A memoir of a year spent in the Old City in the heart of today’s Jerusalem.
Tuttle-Singer, the new media editor at the Times of Israel, was enraptured with life in Jerusalem ever since her first youthful visit, and she remains in love with the Holy Land as a grown-up Israeli now living again in the ancient city. During the year she chronicles, the author lived part of each week on a communal moshav with her two young children. The rest of the week, she lived in the various quarters of the Old City, where the disparate Christian, Muslim, and Jewish cultures are encapsulated in one small spot on a map. “On the days I’m not with my kids,” she writes, “I’m in the Old City, because it’s one thing to understand this place through the thoroughfares, and it’s quite another to go behind the walls and see what’s hidden, what doesn’t meet the eye.” Tuttle-Singer enjoyed views from the city’s rooftops, watched Arab elders play backgammon, and danced with bar mitzvah celebrants. She delighted in such things as the “amazing” chicken-and-rice dish called maklouba and the wide variety of odors wafting through the city. She was friendly with merchants and became a confidante of many candid residents of the walled district. It wasn’t all charm and understanding, though. There were the nervous young soldiers carrying rifles and demonstrators throwing rocks. When she was 18, the author was stoned by Palestinian kids. During her youth in Los Angeles, she lost her mother, who now haunts her daughter’s impassioned memoir, which tends toward the operatic. Certain descriptive passages of the sounds and sights may be a bit rich for some readers, but Tuttle-Singer’s approachable personality will prevail for a good many more.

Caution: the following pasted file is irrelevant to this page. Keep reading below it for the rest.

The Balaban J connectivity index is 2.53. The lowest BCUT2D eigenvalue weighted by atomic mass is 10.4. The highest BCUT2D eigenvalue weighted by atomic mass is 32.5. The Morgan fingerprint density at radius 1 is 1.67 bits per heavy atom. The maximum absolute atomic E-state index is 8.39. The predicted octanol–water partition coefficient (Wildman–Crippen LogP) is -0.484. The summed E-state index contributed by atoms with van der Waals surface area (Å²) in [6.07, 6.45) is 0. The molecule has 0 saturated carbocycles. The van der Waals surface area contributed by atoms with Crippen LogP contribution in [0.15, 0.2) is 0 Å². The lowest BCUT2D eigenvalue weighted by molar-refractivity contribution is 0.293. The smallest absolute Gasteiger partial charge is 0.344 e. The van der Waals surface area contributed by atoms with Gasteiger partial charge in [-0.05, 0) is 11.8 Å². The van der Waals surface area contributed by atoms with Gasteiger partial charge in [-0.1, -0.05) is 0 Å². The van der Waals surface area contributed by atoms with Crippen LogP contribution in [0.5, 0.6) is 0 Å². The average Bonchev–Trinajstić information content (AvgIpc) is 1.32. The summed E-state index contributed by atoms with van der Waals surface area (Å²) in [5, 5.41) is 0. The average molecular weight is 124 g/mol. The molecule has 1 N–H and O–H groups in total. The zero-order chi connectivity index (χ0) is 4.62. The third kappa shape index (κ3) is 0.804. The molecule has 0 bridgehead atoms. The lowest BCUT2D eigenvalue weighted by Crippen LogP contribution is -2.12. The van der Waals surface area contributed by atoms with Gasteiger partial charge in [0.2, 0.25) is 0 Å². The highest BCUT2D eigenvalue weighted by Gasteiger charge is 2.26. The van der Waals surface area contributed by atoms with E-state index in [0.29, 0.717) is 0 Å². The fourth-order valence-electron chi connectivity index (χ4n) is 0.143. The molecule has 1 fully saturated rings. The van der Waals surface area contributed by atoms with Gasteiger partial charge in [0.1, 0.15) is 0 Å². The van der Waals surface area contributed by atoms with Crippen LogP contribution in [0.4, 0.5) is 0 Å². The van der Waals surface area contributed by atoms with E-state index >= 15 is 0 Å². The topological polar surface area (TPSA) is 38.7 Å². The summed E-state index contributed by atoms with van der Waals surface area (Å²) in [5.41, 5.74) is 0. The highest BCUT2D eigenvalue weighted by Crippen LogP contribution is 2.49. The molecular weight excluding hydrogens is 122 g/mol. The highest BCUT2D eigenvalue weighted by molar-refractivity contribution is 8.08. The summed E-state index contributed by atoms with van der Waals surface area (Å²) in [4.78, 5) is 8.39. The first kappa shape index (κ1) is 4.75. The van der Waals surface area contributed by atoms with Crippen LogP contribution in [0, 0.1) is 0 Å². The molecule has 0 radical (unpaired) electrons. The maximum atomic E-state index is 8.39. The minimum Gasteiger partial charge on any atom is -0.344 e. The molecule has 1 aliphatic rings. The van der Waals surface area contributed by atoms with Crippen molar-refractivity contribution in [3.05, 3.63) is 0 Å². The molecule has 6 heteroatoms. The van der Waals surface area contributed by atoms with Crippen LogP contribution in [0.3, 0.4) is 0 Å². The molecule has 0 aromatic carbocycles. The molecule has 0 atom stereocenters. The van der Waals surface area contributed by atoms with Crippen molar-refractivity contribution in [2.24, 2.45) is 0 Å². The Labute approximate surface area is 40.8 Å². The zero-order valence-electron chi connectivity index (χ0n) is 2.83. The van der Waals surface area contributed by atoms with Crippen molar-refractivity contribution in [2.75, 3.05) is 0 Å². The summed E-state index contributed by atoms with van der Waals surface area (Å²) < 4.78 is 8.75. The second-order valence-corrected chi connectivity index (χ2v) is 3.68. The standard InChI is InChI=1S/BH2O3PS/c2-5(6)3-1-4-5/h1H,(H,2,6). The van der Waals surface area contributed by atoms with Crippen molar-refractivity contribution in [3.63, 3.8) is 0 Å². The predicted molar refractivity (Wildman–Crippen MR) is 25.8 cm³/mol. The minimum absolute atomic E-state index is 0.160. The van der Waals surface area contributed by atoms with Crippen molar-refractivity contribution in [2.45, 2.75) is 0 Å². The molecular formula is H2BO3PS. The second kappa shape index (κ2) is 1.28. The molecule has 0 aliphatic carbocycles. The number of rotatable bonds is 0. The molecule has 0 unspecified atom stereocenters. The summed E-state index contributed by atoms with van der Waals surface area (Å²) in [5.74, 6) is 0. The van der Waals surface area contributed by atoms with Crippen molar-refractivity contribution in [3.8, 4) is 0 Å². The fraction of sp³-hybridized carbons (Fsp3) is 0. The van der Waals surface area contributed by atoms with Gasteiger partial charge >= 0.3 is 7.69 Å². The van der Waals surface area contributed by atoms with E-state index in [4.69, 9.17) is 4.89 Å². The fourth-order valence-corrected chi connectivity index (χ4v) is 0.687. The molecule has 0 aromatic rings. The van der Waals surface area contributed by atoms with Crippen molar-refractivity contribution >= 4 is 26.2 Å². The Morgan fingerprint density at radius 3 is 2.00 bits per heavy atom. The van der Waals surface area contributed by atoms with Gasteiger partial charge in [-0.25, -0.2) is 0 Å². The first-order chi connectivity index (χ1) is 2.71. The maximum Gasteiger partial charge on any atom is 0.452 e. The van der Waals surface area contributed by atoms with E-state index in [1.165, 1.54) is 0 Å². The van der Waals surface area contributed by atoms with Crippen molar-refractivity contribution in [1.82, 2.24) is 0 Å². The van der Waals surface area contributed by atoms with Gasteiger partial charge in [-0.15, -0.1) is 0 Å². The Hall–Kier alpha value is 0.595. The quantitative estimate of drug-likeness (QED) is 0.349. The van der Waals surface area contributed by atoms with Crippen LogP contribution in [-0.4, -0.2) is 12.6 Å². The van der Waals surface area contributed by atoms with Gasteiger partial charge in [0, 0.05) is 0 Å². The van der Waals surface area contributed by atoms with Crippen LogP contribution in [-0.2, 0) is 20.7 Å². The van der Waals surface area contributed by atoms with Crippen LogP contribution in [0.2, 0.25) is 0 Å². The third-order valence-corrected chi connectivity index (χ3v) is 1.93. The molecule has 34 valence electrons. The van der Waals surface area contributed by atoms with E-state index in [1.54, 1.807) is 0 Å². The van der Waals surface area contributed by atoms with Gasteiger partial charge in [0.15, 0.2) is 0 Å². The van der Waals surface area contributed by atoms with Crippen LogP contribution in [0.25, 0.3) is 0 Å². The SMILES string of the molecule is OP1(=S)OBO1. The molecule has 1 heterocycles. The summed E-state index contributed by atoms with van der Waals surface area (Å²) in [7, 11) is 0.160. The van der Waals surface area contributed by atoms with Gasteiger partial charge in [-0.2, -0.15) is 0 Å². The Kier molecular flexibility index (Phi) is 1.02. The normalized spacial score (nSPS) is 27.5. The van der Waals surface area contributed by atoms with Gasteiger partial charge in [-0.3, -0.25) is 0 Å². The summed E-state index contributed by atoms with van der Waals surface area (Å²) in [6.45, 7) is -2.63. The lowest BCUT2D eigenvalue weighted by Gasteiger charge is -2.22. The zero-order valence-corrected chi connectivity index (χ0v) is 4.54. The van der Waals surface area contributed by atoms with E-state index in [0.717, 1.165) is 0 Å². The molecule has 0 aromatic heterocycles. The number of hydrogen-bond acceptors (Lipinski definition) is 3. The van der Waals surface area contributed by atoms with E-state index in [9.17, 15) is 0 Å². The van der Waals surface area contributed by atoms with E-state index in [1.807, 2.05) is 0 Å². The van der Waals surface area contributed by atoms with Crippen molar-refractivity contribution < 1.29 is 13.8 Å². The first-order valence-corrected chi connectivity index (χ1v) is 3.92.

A quirky, novelistic tour as much about the author as Jerusalem.
Privately published by Strunk of Cornell in 1918 and revised by his student E. B. White in 1959, that "little book" is back again with more White updatings.
Stricter than, say, Bergen Evans or W3 ("disinterested" means impartial — period), Strunk is in the last analysis (whoops — "A bankrupt expression") a unique guide (which means "without like or equal").
Noted jazz and pop record producer Thiele offers a chatty autobiography. Aided by record-business colleague Golden, Thiele traces his career from his start as a ``pubescent, novice jazz record producer'' in the 1940s through the '50s, when he headed Coral, Dot, and Roulette Records, and the '60s, when he worked for ABC and ran the famous Impulse! jazz label. At Coral, Thiele championed the work of ``hillbilly'' singer Buddy Holly, although the only sessions he produced with Holly were marred by saccharine strings. The producer specialized in more mainstream popsters like the irrepressibly perky Teresa Brewer (who later became his fourth wife) and the bubble-machine muzak-meister Lawrence Welk. At Dot, Thiele was instrumental in recording Jack Kerouac's famous beat- generation ramblings to jazz accompaniment (recordings that Dot's president found ``pornographic''), while also overseeing a steady stream of pop hits. He then moved to the Mafia-controlled Roulette label, where he observed the ``silk-suited, pinky-ringed'' entourage who frequented the label's offices. Incredibly, however, Thiele remembers the famously hard-nosed Morris Levy, who ran the label and was eventually convicted of extortion, as ``one of the kindest, most warm-hearted, and classiest music men I have ever known.'' At ABC/Impulse!, Thiele oversaw the classic recordings of John Coltrane, although he is the first to admit that Coltrane essentially produced his own sessions. Like many producers of the day, Thiele participated in the ownership of publishing rights to some of the songs he recorded; he makes no apology for this practice, which he calls ``entirely appropriate and without any ethical conflicts.'' A pleasant, if not exactly riveting, memoir that will be of most interest to those with a thirst for cocktail-hour stories of the record biz. (25 halftones, not seen)